Joel Grant won’t score a goal on his weaker foot from twenty yards every game, nor will Palmer be able to keep the opposition at bay with a string of excellent saves. For all of the good attacking play, Crewe probably edged Argyle in terms of chances created, at least until last ten minutes, they just failed to put them away while those in white and green were clinical. Indeed, for much of the game, Argyle played Adams style long ball to no effect as the midfield offered nothing.

Danny Mayor, CM – 6

Mayor had similarly little impact on midfield proceedings as Sarcevic, and even lost the balls a few times which almost let Crewe in on the counter. The only difference between he and Sarcevic was that he provided a threat in attack. In the first half he dropped his shoulder, beat a few players and put in a low, close range shot that drew a good save, before almost getting in position to score late on and then laying off for McFadzean to settle the game entirely on the counter.

However, he went missing in the middle third of the pitch and was a large factor in Crewe’s control of the game in the second half. He and Sarcevic both pressed well at the end of the first-half as Argyle started to add a little control to the game, but this was gone in the second as the entire team sat back. Mayor has to offer more control to proceedings in the future, or Argyle will drop more points than necessary against teams like Crewe who are competing to make the play-offs, let alone those who are amongst the strongest sides in the division.

Callum McFadzean, LWB – 8

After being one of the only outfielders NOT to score in Bury’s 100+ goal season, McFadzean had two here with a pair of good finishes. First, he hooked in acrobatically to open the scoring after Argyle flooded the box with players to give Ryan Lowe a dream start, before his late strike into the top corner killed the game for once and for all.

However, those goals aside McFadzean could have offered more down the wing, as he was quite conservative in possession and looked for others to make the impact, being happy to cross from wide or pass back inside. Additionally, Powell easily beat him a few times down his wing and it required good defensive cover by Sawyer and Canavan to prevent those moments being converted into chances.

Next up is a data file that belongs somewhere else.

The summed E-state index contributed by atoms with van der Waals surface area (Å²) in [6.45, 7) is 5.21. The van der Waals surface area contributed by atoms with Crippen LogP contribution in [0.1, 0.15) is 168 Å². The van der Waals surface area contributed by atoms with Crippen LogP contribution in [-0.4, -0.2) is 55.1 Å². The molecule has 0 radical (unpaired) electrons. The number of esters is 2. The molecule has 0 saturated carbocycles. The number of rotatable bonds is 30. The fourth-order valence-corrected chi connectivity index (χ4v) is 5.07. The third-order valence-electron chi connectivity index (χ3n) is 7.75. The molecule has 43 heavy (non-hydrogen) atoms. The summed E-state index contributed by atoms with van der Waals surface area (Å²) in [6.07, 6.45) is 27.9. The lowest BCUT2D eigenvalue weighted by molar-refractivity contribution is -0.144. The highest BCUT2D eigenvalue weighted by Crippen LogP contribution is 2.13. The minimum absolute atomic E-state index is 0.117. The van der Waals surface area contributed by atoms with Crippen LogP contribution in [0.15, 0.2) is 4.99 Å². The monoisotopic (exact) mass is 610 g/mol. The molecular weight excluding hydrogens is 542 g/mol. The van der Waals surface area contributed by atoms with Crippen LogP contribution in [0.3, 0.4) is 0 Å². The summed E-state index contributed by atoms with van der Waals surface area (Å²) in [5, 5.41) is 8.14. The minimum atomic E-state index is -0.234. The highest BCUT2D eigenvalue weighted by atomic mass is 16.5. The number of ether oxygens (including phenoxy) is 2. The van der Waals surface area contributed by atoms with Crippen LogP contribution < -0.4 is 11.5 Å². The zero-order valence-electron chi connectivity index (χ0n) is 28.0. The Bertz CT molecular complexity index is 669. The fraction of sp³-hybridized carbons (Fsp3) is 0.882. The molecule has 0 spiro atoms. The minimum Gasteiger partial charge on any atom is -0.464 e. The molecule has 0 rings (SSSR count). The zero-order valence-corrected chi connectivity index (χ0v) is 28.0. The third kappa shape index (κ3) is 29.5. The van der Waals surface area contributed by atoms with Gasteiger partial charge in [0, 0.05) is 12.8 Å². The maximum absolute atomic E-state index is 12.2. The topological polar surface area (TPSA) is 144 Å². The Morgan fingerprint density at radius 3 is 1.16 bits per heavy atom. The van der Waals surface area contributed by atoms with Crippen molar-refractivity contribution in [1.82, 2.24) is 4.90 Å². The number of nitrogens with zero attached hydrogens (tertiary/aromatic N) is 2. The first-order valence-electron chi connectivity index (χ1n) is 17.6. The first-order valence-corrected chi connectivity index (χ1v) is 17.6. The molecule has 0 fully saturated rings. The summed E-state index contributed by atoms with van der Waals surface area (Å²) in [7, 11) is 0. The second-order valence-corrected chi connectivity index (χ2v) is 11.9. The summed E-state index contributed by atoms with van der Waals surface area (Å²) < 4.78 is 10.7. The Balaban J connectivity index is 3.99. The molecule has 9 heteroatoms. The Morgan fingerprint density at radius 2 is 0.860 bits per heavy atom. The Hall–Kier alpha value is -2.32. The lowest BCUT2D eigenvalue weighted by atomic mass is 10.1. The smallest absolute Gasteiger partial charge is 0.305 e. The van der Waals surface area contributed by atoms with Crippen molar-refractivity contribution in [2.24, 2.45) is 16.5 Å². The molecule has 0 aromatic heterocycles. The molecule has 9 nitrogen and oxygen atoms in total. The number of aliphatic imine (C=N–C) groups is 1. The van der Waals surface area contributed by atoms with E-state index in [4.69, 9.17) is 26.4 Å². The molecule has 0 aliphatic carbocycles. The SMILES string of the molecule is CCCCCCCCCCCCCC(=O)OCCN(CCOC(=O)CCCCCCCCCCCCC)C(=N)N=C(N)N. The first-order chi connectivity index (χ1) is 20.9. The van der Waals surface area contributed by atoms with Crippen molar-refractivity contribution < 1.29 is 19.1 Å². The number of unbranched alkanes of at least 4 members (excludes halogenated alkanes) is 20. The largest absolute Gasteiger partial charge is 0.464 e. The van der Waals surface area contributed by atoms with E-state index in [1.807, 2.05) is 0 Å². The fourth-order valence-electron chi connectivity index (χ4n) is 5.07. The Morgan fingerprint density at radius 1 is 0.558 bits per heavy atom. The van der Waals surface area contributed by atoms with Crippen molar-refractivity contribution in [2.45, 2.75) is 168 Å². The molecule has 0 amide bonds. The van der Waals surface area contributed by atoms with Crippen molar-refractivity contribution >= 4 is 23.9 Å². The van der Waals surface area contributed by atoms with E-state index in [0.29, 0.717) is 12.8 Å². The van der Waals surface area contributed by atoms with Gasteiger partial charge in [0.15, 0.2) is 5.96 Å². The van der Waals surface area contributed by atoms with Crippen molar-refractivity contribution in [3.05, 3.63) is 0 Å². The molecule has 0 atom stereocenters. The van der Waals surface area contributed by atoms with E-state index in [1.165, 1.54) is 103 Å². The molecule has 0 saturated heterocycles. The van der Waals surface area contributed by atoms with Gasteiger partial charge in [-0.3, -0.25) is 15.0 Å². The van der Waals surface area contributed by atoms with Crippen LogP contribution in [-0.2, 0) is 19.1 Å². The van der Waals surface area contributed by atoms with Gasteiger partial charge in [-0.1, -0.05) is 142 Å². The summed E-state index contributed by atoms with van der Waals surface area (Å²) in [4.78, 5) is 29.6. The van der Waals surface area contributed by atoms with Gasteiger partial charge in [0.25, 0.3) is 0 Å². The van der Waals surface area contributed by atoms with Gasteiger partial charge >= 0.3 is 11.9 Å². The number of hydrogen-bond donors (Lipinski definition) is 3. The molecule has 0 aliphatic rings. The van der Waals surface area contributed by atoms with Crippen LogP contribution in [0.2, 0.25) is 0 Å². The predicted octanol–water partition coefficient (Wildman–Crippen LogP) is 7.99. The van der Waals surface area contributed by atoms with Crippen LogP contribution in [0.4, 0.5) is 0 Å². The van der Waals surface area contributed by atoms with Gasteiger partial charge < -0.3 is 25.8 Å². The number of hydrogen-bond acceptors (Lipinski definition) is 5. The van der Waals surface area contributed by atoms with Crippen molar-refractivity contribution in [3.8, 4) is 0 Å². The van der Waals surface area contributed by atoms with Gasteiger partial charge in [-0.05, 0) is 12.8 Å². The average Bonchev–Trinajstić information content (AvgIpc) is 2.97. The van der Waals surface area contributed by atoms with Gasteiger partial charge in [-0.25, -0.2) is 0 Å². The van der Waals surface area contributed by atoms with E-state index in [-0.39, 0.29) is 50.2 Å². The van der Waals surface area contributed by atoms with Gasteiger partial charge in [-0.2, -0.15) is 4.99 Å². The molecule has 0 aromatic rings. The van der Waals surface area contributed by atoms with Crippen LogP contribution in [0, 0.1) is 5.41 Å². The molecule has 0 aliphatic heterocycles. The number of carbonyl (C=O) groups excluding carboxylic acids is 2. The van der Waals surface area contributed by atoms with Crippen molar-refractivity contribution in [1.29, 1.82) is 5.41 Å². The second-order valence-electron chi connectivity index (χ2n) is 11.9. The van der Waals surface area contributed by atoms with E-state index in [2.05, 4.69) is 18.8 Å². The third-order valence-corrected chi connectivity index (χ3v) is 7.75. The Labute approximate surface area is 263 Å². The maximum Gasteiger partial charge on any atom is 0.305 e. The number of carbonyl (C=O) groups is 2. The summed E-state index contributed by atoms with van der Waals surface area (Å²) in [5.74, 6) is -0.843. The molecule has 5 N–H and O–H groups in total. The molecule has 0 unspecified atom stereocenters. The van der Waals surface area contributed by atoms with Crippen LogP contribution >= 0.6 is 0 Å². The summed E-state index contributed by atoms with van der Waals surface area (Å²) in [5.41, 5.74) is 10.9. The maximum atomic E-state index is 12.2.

Byron Moore, ST – 6

Moore worked hard and held the ball up surprisingly well for a smaller player who had to deal with a lot of aerial duels (as did Joel Grant). He played deeper than his strike partner, working the wings in the first half and adding an extra body in defence when Crewe came forward.

Yet, he did not have as much or an attacking impact as Grant, though he did have his moments running off the shoulder, and no doubt would benefit from more chances with a stronger midfield performance. Starved of service in the second half.

Joel Grant, ST – 8

Brilliant second goal on his weaker foot that had such a big impact on the result of the match. The shot wasn’t the hardest hit, but was so well placed that it nestled perfectly in the bottle corner. It was part of the game changing minute which saw Crewe spurn two excellent opportunities to equalise before Argyle extended their lead.

Grant worked really hard out of possession, like the rest of the team and his strike partner in particular, to help prevent Crewe pass the ball out from the back in the first half. He held the ball up well and made intelligent runs, but was also starved of service throughout the second half as Mayor and Sarcevic rarely put a foot on the ball in the opposition half.


Jose Baxter, CDM – 6

Looked like he was going to come on for Sarcevic or Mayor to add more control of the ball in midfield, but instead he replaced the impressive Edwards in the deepest midfield position. Unsurprisingly, this changed nothing as the issue was the midfield pairing further ahead. Baxter looked comfortable when he received the ball, but did nothing that Edwards would not have while hardly adding anything defensively.

Maybe Edwards was injured? Or tiring? He was on a yellow but did not appear to be near a second one. In the end this had no real impact on the game, but removing a calming, defensive presence for a stylish, attacking midfielder when the team was under siege could have ended so much worse.

Conor Grant, CM – 7

Grant finally came on with 15 minutes left to add more control in midfield. He had to help the team dig in initially, as Crewe understandably threw players forward as they searched for a way back into the game, but with five minutes to go he finally got his foot on the ball and this helped kill the Crewe attacking threat.

In fact, all of Argyle’s best attacks of the second half came during his short spell on the pitch, with Grant at the heart of them. He picked out Mayor on the edge of the area for his blocked shot, created Taylor’s late chance, and provided the switch of play that released Mayor to create McFadzean’s third. Maybe less dynamic off the ball, but his control with it should serve Argyle better in the future than sitting him on the bench.

Ryan Taylor, ST – 6

Came on the help Argyle hold the ball up from the endless procession of goal kicks in the second half, and did a decent job of that. Looked sharp, if conservative, in possession – one poor touch aside.

However, his work with Lowe on the training ground clearly hasn’t reached fruition yet, as he generally made poor runs off the ball and squandered the chance to kill the game when he shot straight at the ‘keeper, six yards out, from Conor Grant’s cross after a smooth passing move involving Baxter and Mayor.


Argyle show off stylish new attack at Crewe